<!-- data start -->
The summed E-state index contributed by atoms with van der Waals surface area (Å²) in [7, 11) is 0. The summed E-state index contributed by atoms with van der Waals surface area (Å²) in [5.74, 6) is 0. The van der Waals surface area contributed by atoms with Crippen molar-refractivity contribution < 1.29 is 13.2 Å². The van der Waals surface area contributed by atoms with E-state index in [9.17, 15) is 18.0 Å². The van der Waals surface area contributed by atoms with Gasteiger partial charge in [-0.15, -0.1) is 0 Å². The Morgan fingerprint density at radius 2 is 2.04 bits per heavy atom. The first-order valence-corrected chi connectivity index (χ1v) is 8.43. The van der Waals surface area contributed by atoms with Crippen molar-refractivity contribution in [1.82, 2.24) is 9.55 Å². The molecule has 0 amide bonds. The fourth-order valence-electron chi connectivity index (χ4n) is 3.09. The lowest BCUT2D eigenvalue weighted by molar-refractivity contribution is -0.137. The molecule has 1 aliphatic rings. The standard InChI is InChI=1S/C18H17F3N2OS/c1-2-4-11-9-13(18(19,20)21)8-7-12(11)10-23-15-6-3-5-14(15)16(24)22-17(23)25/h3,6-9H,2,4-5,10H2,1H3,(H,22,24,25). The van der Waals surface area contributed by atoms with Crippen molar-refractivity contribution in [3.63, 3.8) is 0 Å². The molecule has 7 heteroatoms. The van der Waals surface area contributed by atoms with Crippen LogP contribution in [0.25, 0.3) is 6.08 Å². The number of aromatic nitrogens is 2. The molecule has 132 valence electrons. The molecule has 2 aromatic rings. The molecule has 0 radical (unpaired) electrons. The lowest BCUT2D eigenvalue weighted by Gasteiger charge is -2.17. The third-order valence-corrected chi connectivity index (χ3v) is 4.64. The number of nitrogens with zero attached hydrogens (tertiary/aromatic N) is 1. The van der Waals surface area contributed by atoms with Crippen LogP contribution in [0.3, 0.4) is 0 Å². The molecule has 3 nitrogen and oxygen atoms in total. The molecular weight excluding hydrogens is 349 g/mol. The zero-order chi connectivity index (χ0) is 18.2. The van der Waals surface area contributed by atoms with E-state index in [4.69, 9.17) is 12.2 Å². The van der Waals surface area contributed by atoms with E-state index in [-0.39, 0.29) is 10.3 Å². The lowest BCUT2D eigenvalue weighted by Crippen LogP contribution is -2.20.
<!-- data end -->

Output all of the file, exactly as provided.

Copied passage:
The summed E-state index contributed by atoms with van der Waals surface area (Å²) in [7, 11) is 0. The summed E-state index contributed by atoms with van der Waals surface area (Å²) in [5.74, 6) is 0. The van der Waals surface area contributed by atoms with Crippen molar-refractivity contribution < 1.29 is 13.2 Å². The van der Waals surface area contributed by atoms with E-state index in [9.17, 15) is 18.0 Å². The van der Waals surface area contributed by atoms with Gasteiger partial charge in [-0.15, -0.1) is 0 Å². The Morgan fingerprint density at radius 2 is 2.04 bits per heavy atom. The first-order valence-corrected chi connectivity index (χ1v) is 8.43. The van der Waals surface area contributed by atoms with Crippen molar-refractivity contribution in [1.82, 2.24) is 9.55 Å². The molecule has 0 amide bonds. The fourth-order valence-electron chi connectivity index (χ4n) is 3.09. The lowest BCUT2D eigenvalue weighted by molar-refractivity contribution is -0.137. The molecule has 1 aliphatic rings. The standard InChI is InChI=1S/C18H17F3N2OS/c1-2-4-11-9-13(18(19,20)21)8-7-12(11)10-23-15-6-3-5-14(15)16(24)22-17(23)25/h3,6-9H,2,4-5,10H2,1H3,(H,22,24,25). The van der Waals surface area contributed by atoms with Crippen molar-refractivity contribution in [3.63, 3.8) is 0 Å². The molecule has 7 heteroatoms. The van der Waals surface area contributed by atoms with Crippen LogP contribution in [0.25, 0.3) is 6.08 Å². The number of aromatic nitrogens is 2. The molecule has 132 valence electrons. The molecule has 2 aromatic rings. The molecule has 0 radical (unpaired) electrons. The lowest BCUT2D eigenvalue weighted by Gasteiger charge is -2.17. The third-order valence-corrected chi connectivity index (χ3v) is 4.64. The number of nitrogens with zero attached hydrogens (tertiary/aromatic N) is 1. The van der Waals surface area contributed by atoms with Crippen LogP contribution in [0.3, 0.4) is 0 Å². The molecule has 3 nitrogen and oxygen atoms in total. The molecular weight excluding hydrogens is 349 g/mol. The zero-order chi connectivity index (χ0) is 18.2. The van der Waals surface area contributed by atoms with E-state index in [4.69, 9.17) is 12.2 Å². The van der Waals surface area contributed by atoms with E-state index in [-0.39, 0.29) is 10.3 Å². The lowest BCUT2D eigenvalue weighted by Crippen LogP contribution is -2.20.